Eurozone leaders have broadly welcomed new proposals for Greek reforms amid hopes a deal can be struck within days to stop Greece defaulting on its debt.
German Chancellor Angela Merkel said Greece’s latest offer constituted “some progress”. But she said more work was needed and “time is short”.
Greece must repay a €1.6bn (£1.1bn) International Monetary Fund (IMF) loan by the end of the month.
If it fails to do so, it risks crashing out of the euro and possibly the EU.
Although no deal has been struck, key obstacles appear to have been cleared, the BBC’s Damian Grammaticas reports from Brussels.
The deal being formed is believed to include:
- New taxes on businesses and the wealthy
- Selective increases in VAT
- Savings in pensions linked to curbing early retirement and increasing pension contributions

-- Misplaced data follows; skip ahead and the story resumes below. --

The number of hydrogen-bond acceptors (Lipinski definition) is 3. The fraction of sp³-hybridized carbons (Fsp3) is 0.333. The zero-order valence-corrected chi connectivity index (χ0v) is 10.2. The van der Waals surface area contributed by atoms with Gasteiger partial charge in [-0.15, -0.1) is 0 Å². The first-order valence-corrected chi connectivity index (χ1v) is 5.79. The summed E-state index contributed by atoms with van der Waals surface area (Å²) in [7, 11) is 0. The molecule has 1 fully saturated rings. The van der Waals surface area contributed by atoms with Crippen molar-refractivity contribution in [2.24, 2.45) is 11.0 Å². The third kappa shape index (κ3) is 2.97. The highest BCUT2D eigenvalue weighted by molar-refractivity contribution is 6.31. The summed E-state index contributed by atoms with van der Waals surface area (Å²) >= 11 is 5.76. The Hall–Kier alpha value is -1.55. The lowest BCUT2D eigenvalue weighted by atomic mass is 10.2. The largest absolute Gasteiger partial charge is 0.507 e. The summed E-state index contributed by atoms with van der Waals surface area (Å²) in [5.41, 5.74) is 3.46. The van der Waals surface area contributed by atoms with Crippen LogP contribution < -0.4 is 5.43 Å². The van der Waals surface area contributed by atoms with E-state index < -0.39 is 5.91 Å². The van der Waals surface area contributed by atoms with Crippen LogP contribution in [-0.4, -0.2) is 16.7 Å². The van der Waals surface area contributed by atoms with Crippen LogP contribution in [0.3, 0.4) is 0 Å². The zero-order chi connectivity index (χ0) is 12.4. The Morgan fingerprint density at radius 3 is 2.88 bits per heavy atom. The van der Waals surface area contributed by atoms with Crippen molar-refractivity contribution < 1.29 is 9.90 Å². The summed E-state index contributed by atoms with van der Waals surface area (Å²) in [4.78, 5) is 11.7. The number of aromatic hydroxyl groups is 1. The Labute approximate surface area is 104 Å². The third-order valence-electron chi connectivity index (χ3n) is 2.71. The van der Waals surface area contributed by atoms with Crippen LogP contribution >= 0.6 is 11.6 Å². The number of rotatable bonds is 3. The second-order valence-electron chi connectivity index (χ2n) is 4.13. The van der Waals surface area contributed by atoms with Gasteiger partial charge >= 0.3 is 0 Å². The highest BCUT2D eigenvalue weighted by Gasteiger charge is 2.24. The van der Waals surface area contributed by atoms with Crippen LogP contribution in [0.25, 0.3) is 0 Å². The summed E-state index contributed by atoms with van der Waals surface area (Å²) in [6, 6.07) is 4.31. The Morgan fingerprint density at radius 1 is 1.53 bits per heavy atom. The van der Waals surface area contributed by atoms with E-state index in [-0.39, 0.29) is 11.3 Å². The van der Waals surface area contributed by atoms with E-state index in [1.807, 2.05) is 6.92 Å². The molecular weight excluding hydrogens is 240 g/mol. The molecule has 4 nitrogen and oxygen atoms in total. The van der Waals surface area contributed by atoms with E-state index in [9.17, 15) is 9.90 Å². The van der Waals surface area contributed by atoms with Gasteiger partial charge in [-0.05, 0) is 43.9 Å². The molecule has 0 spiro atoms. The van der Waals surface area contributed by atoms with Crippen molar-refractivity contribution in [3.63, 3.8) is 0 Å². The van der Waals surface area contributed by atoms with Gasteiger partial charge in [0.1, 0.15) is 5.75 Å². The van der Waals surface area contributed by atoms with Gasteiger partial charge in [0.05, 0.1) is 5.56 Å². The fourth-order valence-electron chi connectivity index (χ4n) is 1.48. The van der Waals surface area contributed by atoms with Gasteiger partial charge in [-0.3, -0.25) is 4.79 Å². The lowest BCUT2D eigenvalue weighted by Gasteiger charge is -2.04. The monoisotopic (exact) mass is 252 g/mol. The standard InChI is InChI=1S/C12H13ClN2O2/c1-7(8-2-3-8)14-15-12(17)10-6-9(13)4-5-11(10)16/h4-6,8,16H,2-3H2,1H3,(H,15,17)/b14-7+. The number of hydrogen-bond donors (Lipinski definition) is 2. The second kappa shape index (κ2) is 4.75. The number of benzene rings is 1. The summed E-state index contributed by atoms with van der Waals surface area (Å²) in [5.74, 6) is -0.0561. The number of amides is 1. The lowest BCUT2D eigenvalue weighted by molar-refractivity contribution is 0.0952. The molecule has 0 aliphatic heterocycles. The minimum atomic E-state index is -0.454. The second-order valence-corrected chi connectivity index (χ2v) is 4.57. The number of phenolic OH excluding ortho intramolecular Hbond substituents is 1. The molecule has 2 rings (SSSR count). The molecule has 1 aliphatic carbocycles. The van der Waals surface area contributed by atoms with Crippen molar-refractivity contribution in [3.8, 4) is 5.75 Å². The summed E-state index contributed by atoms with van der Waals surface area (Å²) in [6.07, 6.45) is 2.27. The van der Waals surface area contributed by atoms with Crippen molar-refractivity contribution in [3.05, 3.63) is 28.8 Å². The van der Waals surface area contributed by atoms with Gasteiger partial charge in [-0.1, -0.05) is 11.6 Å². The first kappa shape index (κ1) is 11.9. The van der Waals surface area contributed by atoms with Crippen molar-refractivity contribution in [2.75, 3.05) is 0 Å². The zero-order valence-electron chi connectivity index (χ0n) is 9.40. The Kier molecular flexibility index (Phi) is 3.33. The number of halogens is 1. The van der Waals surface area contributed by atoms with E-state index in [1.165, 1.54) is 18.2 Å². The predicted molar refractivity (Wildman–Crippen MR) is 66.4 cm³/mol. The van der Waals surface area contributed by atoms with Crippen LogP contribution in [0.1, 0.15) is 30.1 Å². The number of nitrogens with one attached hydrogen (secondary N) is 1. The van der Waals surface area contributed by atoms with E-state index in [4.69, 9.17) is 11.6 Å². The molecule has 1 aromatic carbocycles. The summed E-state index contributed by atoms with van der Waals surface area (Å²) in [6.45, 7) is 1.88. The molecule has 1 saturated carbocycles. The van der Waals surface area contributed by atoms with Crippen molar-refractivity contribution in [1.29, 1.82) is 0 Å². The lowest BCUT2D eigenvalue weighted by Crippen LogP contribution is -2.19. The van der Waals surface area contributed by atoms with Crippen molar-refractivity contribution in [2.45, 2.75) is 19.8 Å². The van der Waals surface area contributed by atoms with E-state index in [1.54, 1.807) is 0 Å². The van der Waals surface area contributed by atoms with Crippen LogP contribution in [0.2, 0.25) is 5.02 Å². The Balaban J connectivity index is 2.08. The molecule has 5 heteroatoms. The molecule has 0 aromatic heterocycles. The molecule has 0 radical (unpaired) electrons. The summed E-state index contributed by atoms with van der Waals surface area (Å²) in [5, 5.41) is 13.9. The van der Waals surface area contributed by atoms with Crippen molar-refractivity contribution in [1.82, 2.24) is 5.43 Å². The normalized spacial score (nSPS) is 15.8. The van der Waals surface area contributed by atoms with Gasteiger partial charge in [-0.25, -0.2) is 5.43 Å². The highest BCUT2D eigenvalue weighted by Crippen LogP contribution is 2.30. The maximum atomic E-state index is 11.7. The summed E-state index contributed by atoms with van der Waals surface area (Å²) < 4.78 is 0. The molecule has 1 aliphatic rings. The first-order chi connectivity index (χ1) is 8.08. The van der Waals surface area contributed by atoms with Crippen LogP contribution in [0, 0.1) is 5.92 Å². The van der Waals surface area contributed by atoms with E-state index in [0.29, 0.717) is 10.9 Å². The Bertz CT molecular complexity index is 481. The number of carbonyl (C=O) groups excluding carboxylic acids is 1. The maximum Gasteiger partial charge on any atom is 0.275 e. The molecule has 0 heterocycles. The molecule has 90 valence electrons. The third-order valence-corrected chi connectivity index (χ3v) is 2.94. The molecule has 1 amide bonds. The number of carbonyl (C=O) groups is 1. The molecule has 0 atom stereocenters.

- No further reductions in pensions or public-sector wages – “red lines” for Greece’s Syriza government
Eurozone finance ministers meet again on Wednesday. They hope to approve a package to be put to eurozone leaders for final endorsement on Thursday morning.
Only once agreement is reached will creditors unlock the final €7.2bn tranche of bailout funds.
The move was received with cautious optimism by leaders of 18 other eurozone nations gathered for an emergency summit in Brussels.
After the talks ended on Monday evening, Mrs Merkel said that everyone taking part wanted Greece to stay in the eurozone, “myself included.
“The proposals offered by Greece today constitute some progress. However, it became clear during our discussions that there is a lot of work to be done and time is short,” she said.
Mrs Merkel said she was open to considering debt relief – which Greek Prime Minister Alexis Tsipras says is needed to secure support for reforms at home – but only after the present negotiations are completed.
Commentators say Greece’s massive debt will need to be restructured if it is to escape the cycle of scrambling to secure funds to pay off looming bills to creditors.
Mr Tsipras also met the heads of Greece’s three international creditors – the IMF, the European Commission and the European Central Bank (ECB) – in Brussels.